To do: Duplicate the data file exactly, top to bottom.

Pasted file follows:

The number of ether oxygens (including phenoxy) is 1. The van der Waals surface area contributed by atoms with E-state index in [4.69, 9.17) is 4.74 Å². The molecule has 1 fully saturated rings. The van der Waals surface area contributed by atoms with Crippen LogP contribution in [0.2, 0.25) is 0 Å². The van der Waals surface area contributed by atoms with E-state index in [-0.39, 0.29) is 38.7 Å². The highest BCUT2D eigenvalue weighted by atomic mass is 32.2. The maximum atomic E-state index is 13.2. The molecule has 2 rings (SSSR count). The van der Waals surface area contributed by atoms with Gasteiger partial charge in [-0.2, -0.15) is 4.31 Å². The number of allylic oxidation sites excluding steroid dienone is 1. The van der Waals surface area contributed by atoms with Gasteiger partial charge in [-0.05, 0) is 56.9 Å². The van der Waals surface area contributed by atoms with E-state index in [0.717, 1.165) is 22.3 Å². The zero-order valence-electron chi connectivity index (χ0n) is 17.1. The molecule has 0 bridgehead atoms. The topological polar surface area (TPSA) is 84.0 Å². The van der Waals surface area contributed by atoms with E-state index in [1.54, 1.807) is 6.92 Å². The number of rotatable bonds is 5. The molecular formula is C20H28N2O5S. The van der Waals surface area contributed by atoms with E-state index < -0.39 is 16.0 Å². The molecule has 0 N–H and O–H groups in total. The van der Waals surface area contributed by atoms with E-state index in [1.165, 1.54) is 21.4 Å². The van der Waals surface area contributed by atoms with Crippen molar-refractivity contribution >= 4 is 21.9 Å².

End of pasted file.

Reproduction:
The number of ether oxygens (including phenoxy) is 1. The van der Waals surface area contributed by atoms with E-state index in [4.69, 9.17) is 4.74 Å². The molecule has 1 fully saturated rings. The van der Waals surface area contributed by atoms with Crippen LogP contribution in [0.2, 0.25) is 0 Å². The van der Waals surface area contributed by atoms with E-state index in [-0.39, 0.29) is 38.7 Å². The highest BCUT2D eigenvalue weighted by atomic mass is 32.2. The maximum atomic E-state index is 13.2. The molecule has 2 rings (SSSR count). The van der Waals surface area contributed by atoms with Gasteiger partial charge in [-0.2, -0.15) is 4.31 Å². The number of allylic oxidation sites excluding steroid dienone is 1. The van der Waals surface area contributed by atoms with Gasteiger partial charge in [-0.05, 0) is 56.9 Å². The van der Waals surface area contributed by atoms with E-state index in [0.717, 1.165) is 22.3 Å². The zero-order valence-electron chi connectivity index (χ0n) is 17.1. The molecule has 0 bridgehead atoms. The topological polar surface area (TPSA) is 84.0 Å². The van der Waals surface area contributed by atoms with E-state index in [1.54, 1.807) is 6.92 Å². The number of rotatable bonds is 5. The molecular formula is C20H28N2O5S. The van der Waals surface area contributed by atoms with E-state index < -0.39 is 16.0 Å². The molecule has 0 N–H and O–H groups in total. The van der Waals surface area contributed by atoms with E-state index in [1.165, 1.54) is 21.4 Å². The van der Waals surface area contributed by atoms with Crippen molar-refractivity contribution >= 4 is 21.9 Å².